Attorney *Arguing to Disbar* Trump RICO Defendant Jeffrey Clark Over Election Fraud Claims Calls Georgia Secretary of State “A Corrupt One”

Attorney *Arguing to Disbar* Trump RICO Defendant Jeffrey Clark Over Election Fraud Claims Calls Georgia Secretary of State “A Corrupt One”

“Never ask a question to which you do not already know the answer” is an age-old unwritten ‘law’ in courtroom proceedings.  The reason being is it could result in unexpected harm to one’s case.  This became clear during yesterday’s Washington D.C.-based disbarment hearing of former Trump DOJ official and co-RICO defendant in Fulton County, Jeffrey Clark.

During cross-examination of Garland Favorito of, counsel for the Office of Disciplinary Counsel (ODC) asked Favorito:

“So, in the things that you’ve talked about today, can you list for us the ones which you believe are evidence of actual fraud having been committed?”

Favorito responded by firing off numerous findings throughout his organization’s years-long investigation:

  • The original ballot images in “about 70 counties” had been destroyed in spite of the laws requiring they be maintained
  • Analysis of Fulton County ballot images were electronically altered before the certification in 2020, which has still not been properly investigated
  • There were at least 8,000 double-copied ballots in Chatham County
  • There were 8,000 double-scanned ballots statewide (Favorito admits this may not be fraud, but rather could be errors or a mixture of fraud and errors, but that “we have no way of knowing until that is investigated)

Counsel for the ODC interrupts Favorito at that point and asks specifically for examples of fraud that is “in the public record” and “not something [he has] investigated and uncovered.”

Favorito responds that there were mail-in ballots that were not folded from being mailed nor were they printed on the correct paper stock.  They were marked with toner (from a printer) rather than a writing instrument, according to senior poll-managers’ sworn affidavits being used in court cases “right now”.  Favorito points out that these were known not just before January 3rd, but before December 3rd (2020).

When ODC counsel asks, “There were 100 of those ballots, correct?”

Favorito responds:

No one knows how many ballots [there] were because we’ve spend three years in court trying to get those ballots [as] public record.  We actually appealed our case to the Georgia Supreme Court.  We won the case in the Georgia Supreme Court.  They declared we had standing all along and the Superior Court had made a complete error.  That case went back down.  He then passed it off to another judge who we believed was too impartial.  We filed a motion to recuse.  So after three years, we have still not gotten to see the ballots that there were six sworn affidavits for that were counterfeit.  That is not the appropriate way to investigate.  And, the Secretary of State’s Office filed an amicus brief against us to try to prevent us from looking at the ballots.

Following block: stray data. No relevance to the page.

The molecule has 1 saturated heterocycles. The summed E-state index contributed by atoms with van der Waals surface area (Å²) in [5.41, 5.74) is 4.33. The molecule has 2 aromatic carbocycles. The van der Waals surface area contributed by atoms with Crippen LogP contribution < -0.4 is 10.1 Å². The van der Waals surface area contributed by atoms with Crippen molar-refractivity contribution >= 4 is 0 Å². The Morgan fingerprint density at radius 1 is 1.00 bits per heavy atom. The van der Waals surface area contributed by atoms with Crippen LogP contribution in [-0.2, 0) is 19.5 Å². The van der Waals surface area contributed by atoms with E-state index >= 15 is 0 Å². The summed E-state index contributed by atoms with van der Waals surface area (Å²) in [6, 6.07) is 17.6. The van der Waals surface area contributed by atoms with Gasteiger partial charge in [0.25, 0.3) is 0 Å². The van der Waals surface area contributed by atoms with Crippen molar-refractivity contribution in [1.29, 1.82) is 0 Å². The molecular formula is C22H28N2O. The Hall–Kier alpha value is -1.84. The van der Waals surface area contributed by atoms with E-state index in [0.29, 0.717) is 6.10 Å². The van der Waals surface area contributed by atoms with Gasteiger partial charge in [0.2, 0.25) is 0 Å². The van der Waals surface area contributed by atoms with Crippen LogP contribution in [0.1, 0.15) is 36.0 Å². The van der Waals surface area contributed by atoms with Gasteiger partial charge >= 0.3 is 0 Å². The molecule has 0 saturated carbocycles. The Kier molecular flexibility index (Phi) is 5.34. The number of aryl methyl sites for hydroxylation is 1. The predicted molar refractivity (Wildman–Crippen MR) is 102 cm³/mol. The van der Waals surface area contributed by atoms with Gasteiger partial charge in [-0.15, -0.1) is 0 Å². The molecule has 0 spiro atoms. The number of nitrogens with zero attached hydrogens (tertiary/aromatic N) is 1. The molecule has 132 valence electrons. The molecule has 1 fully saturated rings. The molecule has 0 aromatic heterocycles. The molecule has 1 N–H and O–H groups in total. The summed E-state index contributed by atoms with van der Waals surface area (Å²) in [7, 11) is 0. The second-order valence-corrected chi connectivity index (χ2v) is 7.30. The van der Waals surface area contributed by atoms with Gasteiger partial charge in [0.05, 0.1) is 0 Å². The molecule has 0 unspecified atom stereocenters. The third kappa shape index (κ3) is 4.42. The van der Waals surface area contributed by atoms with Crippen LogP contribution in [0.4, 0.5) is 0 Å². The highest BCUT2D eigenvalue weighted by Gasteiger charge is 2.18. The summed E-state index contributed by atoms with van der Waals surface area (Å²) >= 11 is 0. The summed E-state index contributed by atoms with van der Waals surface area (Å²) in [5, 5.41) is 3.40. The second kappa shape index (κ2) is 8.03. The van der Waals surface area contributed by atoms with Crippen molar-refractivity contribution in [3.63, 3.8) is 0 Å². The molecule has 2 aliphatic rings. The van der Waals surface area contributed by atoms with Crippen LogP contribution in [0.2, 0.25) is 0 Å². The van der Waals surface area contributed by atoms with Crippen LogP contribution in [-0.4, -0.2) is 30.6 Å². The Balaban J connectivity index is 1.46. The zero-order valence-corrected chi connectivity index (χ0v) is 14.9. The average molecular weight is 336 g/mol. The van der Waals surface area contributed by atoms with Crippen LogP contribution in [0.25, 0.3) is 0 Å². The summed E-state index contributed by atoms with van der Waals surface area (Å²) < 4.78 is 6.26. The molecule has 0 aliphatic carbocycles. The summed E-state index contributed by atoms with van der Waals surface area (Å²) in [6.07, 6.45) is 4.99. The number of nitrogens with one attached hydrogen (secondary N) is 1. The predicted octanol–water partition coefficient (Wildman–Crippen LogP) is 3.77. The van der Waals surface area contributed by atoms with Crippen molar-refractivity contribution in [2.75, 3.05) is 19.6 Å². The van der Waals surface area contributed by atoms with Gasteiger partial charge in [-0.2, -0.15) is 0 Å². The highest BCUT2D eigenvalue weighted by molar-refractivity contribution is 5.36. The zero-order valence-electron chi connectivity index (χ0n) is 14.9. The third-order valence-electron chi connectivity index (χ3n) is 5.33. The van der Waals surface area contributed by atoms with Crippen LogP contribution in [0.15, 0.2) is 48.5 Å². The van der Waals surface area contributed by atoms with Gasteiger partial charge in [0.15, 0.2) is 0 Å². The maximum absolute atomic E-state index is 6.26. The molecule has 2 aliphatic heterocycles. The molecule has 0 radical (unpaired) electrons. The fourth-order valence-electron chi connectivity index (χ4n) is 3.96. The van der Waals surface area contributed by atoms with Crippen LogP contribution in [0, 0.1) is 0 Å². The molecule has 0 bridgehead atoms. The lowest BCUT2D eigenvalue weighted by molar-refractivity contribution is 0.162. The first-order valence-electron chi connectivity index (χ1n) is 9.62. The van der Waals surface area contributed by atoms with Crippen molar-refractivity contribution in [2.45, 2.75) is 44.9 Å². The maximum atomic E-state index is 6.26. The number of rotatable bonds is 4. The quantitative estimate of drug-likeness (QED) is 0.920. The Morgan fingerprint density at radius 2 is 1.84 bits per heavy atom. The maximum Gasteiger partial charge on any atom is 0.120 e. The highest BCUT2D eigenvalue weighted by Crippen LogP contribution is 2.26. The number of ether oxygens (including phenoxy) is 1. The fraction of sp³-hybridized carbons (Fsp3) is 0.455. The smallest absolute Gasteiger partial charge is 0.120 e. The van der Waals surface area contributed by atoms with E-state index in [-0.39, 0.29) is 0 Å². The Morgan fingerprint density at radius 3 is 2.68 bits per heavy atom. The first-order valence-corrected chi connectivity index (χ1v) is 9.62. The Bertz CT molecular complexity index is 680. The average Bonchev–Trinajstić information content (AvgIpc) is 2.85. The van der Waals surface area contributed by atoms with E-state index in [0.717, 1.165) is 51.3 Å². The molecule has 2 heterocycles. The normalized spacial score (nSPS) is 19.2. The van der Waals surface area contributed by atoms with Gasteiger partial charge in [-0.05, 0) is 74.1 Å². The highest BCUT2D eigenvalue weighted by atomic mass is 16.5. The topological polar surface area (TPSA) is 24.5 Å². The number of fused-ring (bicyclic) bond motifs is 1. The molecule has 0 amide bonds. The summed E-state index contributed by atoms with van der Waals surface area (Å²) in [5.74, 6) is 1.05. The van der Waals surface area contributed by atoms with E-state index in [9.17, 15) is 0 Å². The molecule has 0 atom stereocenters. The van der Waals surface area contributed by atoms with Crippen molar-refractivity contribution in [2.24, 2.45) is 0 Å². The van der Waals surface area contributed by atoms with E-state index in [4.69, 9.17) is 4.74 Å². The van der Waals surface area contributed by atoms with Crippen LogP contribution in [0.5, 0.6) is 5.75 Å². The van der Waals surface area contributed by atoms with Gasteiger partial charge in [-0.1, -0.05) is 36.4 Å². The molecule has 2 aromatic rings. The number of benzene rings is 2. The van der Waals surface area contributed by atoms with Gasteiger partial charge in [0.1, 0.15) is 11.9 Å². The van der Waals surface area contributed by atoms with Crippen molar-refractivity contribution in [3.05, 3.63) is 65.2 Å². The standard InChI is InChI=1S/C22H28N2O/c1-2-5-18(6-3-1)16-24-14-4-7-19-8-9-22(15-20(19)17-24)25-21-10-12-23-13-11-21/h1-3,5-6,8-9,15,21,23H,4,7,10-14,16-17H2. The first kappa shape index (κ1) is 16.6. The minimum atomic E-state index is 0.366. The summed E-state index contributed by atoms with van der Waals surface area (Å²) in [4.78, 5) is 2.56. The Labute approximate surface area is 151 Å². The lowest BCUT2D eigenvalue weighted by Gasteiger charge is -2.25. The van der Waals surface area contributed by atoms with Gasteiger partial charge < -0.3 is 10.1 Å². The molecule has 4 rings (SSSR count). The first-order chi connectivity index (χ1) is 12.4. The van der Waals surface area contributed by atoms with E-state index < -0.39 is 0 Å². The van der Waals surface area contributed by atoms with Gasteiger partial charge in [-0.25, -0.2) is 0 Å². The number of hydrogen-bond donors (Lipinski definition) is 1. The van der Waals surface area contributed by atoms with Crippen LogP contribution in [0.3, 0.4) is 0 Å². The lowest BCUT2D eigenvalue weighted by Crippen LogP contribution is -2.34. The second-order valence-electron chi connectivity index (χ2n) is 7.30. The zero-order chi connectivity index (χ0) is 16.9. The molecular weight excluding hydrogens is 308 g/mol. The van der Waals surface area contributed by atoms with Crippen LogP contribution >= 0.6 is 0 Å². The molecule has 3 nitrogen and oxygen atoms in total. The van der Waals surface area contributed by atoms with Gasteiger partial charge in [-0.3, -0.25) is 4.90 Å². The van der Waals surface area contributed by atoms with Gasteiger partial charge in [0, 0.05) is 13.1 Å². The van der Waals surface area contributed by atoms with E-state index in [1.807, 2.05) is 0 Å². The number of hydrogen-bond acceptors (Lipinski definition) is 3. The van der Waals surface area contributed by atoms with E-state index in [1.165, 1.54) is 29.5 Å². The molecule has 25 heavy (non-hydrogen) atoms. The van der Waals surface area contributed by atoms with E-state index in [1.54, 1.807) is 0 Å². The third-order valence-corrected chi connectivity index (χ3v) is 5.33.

What kind of a Secretary of State would have done that?”

This is where the proverbial mic-drop occurs.  Remember, “Never ask a question to which you don’t already know the answer.”  In a moment of bewilderment perhaps, to the question of “What kind of Secretary of State would have done that”, ODC counsel responds:

“A corrupt one, I guess.”

Favorito immediately fires back, “That’s your opinion, not mine.”

ODC counsel is not arguing on behalf of anyone from the State of Georgia, Fulton County, or any election entity.  He is arguing strictly for the Office of Disciplinary Counsel.  However, the position of his argument to disbar Jeffrey Clark should at least be somewhat congruent with the argument that there was no wide-spread fraud in the 2020 election, which, regarding Georgia, has been incorrectly proclaimed by Georgia officials since 2020.

To state “a corrupt one, I guess” in regards to the Chief Election Officer of the State of Georgia when presented not only with evidence of significant election issues that have gone widely uninvestigated since 2020, but also with obfuscation in the judicial process to allow public transparency, is a detrimental blow not only to the disbarment case, but also to the claims made by the Georgia Secretary of State regarding the 2020 election.

While the lion’s share of election claims brought regarding the 2020 election were dismissed on procedural grounds prior to an evidentiary hearing, something most Mockingbird Media outlets neglect to acknowledge, the criminal cases brought forth in places such as Fulton County, and in disbarment hearings such as John Eastman’s in California, and now Jeffrey Clark’s in D.C., have allowed evidentiary claims to be heard on the record and under oath.

Garland Favorito and’s 2020 ballot inspection case was remanded back to the Superior Court 468 days ago and is still waiting to be heard.

The criminal RICO case in Fulton County is shaping up to be a blockbuster event.

This might be the greatest cross-examination failure of all time! The ODC prosecutor is challenging Garland Favorito to list examples of actual fraud and not just potential fraud. Rule #1 – don’t ask a question you don’t know the answer to. Garland starts to go through all the…

— Declare Your Ballot (@DeclareUrBallot) April 2, 2024


Wayne Allyn Root with #1 Story in America: The Open Border Invasion of America. Nothing Else is More Important. Open Borders is the Intentional Destruction of America. But Wayne has an Idea to Drive Liberals Insane


‘Euphoria’ Star Hunter Schafer Refuses to Take ‘Demeaning’ Trans Roles, Demands to Play Real Women Instead